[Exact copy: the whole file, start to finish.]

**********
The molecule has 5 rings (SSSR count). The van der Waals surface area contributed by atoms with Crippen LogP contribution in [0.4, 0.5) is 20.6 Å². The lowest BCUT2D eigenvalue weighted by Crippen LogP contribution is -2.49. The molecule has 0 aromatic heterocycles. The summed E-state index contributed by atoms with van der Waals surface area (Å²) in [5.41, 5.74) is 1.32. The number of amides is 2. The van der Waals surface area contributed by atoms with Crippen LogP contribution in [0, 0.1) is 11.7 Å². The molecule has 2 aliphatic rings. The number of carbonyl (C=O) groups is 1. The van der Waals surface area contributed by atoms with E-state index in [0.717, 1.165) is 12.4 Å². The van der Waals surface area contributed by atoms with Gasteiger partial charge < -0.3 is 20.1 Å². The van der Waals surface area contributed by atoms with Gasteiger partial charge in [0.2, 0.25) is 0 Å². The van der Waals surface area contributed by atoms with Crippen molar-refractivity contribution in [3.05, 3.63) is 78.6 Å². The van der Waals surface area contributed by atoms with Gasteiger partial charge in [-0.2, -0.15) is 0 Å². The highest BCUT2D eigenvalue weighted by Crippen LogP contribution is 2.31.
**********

The molecule has 5 rings (SSSR count). The van der Waals surface area contributed by atoms with Crippen LogP contribution in [0.4, 0.5) is 20.6 Å². The lowest BCUT2D eigenvalue weighted by Crippen LogP contribution is -2.49. The molecule has 0 aromatic heterocycles. The summed E-state index contributed by atoms with van der Waals surface area (Å²) in [5.41, 5.74) is 1.32. The number of amides is 2. The van der Waals surface area contributed by atoms with Crippen LogP contribution in [0, 0.1) is 11.7 Å². The molecule has 2 aliphatic rings. The number of carbonyl (C=O) groups is 1. The van der Waals surface area contributed by atoms with E-state index in [0.717, 1.165) is 12.4 Å². The van der Waals surface area contributed by atoms with Gasteiger partial charge < -0.3 is 20.1 Å². The van der Waals surface area contributed by atoms with Gasteiger partial charge in [0.2, 0.25) is 0 Å². The van der Waals surface area contributed by atoms with Crippen molar-refractivity contribution in [3.05, 3.63) is 78.6 Å². The van der Waals surface area contributed by atoms with Gasteiger partial charge in [-0.2, -0.15) is 0 Å². The highest BCUT2D eigenvalue weighted by Crippen LogP contribution is 2.31.